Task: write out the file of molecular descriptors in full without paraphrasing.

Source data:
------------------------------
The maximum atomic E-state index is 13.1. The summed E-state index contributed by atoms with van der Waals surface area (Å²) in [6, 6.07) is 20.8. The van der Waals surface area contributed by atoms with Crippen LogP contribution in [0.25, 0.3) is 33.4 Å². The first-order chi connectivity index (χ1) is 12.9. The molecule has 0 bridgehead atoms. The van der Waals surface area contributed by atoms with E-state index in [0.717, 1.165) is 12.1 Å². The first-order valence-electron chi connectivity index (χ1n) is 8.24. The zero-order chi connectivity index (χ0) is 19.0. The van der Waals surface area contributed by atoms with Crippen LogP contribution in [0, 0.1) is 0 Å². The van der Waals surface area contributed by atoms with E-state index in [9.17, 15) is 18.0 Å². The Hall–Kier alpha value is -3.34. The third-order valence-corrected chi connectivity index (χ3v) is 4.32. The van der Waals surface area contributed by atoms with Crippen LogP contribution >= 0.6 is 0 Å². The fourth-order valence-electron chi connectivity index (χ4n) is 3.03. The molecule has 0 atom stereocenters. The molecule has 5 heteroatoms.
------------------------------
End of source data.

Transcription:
The maximum atomic E-state index is 13.1. The summed E-state index contributed by atoms with van der Waals surface area (Å²) in [6, 6.07) is 20.8. The van der Waals surface area contributed by atoms with Crippen LogP contribution in [0.25, 0.3) is 33.4 Å². The first-order chi connectivity index (χ1) is 12.9. The molecule has 0 bridgehead atoms. The van der Waals surface area contributed by atoms with E-state index in [0.717, 1.165) is 12.1 Å². The first-order valence-electron chi connectivity index (χ1n) is 8.24. The zero-order chi connectivity index (χ0) is 19.0. The van der Waals surface area contributed by atoms with Crippen LogP contribution in [0, 0.1) is 0 Å². The van der Waals surface area contributed by atoms with E-state index in [9.17, 15) is 18.0 Å². The Hall–Kier alpha value is -3.34. The third-order valence-corrected chi connectivity index (χ3v) is 4.32. The van der Waals surface area contributed by atoms with Crippen LogP contribution >= 0.6 is 0 Å². The fourth-order valence-electron chi connectivity index (χ4n) is 3.03. The molecule has 0 atom stereocenters. The molecule has 5 heteroatoms.